Here's why building this system will create a more equitable Montgomery:
BRT on Route 29 will help increase social mobility
Access to transportation has emerged as the single greatest indicator of someone's odds of escaping poverty—
Further compounding the need for better transit access is Montgomery's uneven recovery from the recession. The Route 29 Corridor in particular was hit hard, median income fell 12% between 2009 and 2014, compare this to 1% in the Bethesda area.
Consider this stat: in 2000, none of the county's census tracts had more than an 18% poverty rate, now there are 12 census tracts exceeding that standard. Much of this new "suburbanization of poverty" is affecting communities in the east far more than those in the west—
BRT will help offset high rent costs
Perhaps nothing illustrates the need for affordable transportation on the Route 29 corridor than the number of residents who are rent-burdened, which means they spend more than 30% of their incomes on rent. Looking at data from the US Census we see that 43% of the corridor are renters, 60% of whom are rent burdened.
When you combine housing and transportation costs you see the heavy price of living in a car dependent area. Certain census tracts in Burtonsville show that the average household is spending 71% of their income on rent+housing. That leaves little left over for groceries, healthcare, or savings. The trend continues when looking at other communities along Route 29. In White Oak we see households spending 50% of their income on rent+housing costs, this compares with averages in transit accessible Downtown Silver Spring of 30%-35%. Providing a brt system on Route 29 will allow families to spend more money on essentials like food, and housing.
BRT will bring economic benefits
According to county research by 2040 the Route 29 BRT system will save 33,489 Vehicle Miles Travelled (VMT) per weekday and an average annual savings of 9,711,752 VMT. Once in operation BRT will help contribute to $6.5 million in statewide annual income. It is also projected that the full build-out of phase one of BRT—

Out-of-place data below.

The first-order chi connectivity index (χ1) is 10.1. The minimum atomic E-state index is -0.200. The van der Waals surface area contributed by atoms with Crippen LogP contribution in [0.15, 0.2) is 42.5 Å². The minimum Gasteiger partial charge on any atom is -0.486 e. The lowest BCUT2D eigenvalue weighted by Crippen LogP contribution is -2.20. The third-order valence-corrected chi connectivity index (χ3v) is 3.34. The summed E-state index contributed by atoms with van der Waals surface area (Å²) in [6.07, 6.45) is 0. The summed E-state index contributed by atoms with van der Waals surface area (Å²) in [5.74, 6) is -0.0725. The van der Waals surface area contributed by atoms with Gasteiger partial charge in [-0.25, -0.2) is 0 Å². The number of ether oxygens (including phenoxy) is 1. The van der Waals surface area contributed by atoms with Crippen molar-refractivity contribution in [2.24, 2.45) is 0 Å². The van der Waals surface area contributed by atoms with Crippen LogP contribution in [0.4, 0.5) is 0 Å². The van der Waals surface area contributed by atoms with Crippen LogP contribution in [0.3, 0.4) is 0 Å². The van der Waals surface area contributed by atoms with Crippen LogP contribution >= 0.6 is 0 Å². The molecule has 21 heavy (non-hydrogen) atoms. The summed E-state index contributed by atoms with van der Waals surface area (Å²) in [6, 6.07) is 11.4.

Building BRT along Route 29 is a chance for Montgomery to fulfill its progressive legacy
For decades Montgomery County has been a nationwide progressive leader on important policy issues, from inclusionary zoning program to environmental protection. Once again the county must be a bold progressive leader and build the Route 29 BRT system.
The burden of this past recession has fallen most heavily on the poor, and we have seen the high cost of poverty: forcing those who make the least to spend the most on simply living. During the recession, Montgomery County had the most significant increase in poverty of any jurisdiction in the DC region; from 2002-2016, poverty rose 59%.
Transportation determines who has access to what; there is no greater equalizer in creating opportunity than building transit. Increasing transit options in our suburbs is the next great civil rights battle, as inequality of mobility leads to inequality of opportunity. A BRT system will go a long way toward giving people chances to thrive in Montgomery County.
Montgomery County wants to turn the former Silver Spring library into affordable housing. Now neighbors are circulating a petition to make it a park instead, even though there's already a park next door.
Even before the Silver Spring Library moved to a new building last summer, Montgomery County has been trying to figure out what to do with its 1950's-era building and parking lot on Colesville Road.
In the past, Parks Department officials said they want to make it a recreation center. But that may not be necessary if the county goes with a proposal to build a bigger recreation center and aquatic center in a new apartment building a few blocks away.
This summer, county officials floated the idea of replacing the old library with affordable apartments for seniors and a childcare center. But some neighbors insist that the library become a recreation center and park, and are circulating a petition claiming that downtown Silver Spring has "no open space," that Silver Spring has enough housing, and that a park is the "green" solution.
This isn't the first time some residents have raised these arguments, particularly when there's a proposal to build new homes. But Montgomery County has the right idea in using the old library for affordable housing.
You'd be surprised how much open space Silver Spring has
Would you believe me if I told you downtown Silver Spring had 38 acres of open space, or more than seven Dupont Circles? That's what the Montgomery County Planning Department found in a 2008 study of downtown green space.
Current and proposed "public use spaces" in downtown Silver Spring. Map from the Planning Department.
That number includes public parks, like the 14-acre Jesup Blair Park. But it also includes the open spaces Montgomery County requires developers to include in their projects, which has resulted in dozens of pocket parks and plazas, and even playgrounds around downtown.
Some of them are great, while others poorly designed and underused. But even the bad parks represent an opportunity to reclaim open space in downtown.
As a result of that 2008 study, county planners have encouraged developers to provide bigger parks, and now Silver Spring is poised to get them. A new, one-acre park will soon open at the Blairs as a placeholder for an even bigger set of parks. The Studio Plaza redevelopment off of Georgia Avenue will have a 13,000 square foot park.